The government of Israel told the nation’s Supreme Court that it plans to expand and upgrade a space for non-Orthodox prayer at the southern section of the Western Wall near Robinson’s Arch.
The government made the declaration in documents submitted to the court in response to a petition filed by the non-Orthodox Jewish movements and the Women of the Wall group that calls on the state to create the permanent space for egalitarian prayer at the Western Wall.
Haaretz reported that the government also asked the court to dismiss the case, since it has frozen an agreement that would have provided the permanent prayer space, equal access to the site from the Western Wall plaza and allowed the liberal groups to administer the area.
The Prime Minister’s Bureau already has allocated the more than £3.8 million ($5 million) needed to upgrade and improve the non-Orthodox prayer space, and said it will take 10 months to complete.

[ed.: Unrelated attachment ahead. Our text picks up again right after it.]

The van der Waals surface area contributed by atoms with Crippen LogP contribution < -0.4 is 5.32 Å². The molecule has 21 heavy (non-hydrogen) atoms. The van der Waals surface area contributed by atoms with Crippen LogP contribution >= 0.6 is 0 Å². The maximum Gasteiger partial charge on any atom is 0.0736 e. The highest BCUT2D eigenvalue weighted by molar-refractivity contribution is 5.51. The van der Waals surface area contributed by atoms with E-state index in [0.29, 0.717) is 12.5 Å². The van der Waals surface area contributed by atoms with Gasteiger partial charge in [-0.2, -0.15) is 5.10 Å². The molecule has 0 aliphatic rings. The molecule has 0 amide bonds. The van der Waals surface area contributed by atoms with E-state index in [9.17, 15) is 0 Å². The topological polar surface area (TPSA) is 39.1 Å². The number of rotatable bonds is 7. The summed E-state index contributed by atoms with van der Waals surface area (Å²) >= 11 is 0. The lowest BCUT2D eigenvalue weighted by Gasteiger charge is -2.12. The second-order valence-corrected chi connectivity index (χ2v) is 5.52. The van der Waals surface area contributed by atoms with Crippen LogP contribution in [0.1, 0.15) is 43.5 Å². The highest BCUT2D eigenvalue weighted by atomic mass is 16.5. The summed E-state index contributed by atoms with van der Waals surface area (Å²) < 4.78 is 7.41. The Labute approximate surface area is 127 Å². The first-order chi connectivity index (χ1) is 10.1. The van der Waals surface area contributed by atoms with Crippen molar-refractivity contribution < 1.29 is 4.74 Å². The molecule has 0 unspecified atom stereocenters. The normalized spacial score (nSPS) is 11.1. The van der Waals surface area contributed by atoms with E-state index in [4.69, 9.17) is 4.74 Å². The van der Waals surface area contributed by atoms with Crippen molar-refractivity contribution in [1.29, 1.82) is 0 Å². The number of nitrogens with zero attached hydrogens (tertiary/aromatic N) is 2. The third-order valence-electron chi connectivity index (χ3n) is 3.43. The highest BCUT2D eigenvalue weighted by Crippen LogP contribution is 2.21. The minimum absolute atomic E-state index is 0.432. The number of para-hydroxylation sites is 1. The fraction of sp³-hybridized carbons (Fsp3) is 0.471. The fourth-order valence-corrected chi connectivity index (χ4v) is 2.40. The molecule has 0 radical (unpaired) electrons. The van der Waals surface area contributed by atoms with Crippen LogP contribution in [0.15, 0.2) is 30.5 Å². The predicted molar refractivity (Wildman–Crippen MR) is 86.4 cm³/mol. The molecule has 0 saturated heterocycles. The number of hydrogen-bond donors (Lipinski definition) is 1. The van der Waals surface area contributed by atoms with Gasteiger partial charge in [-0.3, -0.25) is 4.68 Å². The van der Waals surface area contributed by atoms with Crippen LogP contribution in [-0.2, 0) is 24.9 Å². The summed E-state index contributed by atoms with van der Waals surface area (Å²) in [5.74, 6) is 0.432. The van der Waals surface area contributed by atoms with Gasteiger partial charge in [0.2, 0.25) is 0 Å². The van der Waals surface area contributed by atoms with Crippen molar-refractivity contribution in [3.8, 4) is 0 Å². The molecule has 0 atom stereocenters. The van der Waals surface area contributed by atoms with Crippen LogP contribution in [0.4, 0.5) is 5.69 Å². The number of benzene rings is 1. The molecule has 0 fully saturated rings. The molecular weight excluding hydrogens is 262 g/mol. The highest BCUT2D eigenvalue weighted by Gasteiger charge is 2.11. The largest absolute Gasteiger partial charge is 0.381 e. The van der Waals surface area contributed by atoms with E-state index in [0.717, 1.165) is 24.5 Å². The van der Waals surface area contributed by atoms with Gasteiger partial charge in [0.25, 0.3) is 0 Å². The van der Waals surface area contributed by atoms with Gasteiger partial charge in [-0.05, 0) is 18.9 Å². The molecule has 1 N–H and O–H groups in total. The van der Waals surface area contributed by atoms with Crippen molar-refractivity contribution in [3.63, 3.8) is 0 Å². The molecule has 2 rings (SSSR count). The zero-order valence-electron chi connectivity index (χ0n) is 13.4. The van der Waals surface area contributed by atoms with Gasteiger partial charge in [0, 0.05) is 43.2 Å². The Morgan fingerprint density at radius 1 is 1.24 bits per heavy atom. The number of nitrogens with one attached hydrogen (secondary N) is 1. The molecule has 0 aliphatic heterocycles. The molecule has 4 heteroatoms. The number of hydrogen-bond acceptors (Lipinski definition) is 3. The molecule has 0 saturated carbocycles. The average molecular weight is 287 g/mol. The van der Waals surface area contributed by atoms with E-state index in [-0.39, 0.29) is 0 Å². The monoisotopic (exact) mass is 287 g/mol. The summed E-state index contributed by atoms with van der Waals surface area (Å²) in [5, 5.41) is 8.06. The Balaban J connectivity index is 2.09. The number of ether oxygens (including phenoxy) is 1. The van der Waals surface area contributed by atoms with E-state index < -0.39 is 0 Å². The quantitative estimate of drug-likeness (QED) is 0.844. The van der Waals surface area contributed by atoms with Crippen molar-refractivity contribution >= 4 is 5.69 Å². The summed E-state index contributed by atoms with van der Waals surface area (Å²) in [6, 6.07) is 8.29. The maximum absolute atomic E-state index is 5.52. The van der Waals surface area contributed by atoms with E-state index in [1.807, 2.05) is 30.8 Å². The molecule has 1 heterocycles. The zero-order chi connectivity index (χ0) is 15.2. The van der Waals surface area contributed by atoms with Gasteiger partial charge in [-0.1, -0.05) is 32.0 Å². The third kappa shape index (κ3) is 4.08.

The Supreme Court is scheduled to hear the case on July 30.
“We are not buying the substitute Kotel Agreement that the State is trying to sell to the Supreme Court,” Anat Hoffman, chairperson of Women of the Wall, said in a statement issued after the documents were filed. “We hope that the Supreme Court will insist on our right to receive a prayer plaza in which we can pray according to our custom, whether by full implementation of the agreement, or by re-dividing the current prayer plaza into three sections: men’s, women’s and egalitarian.”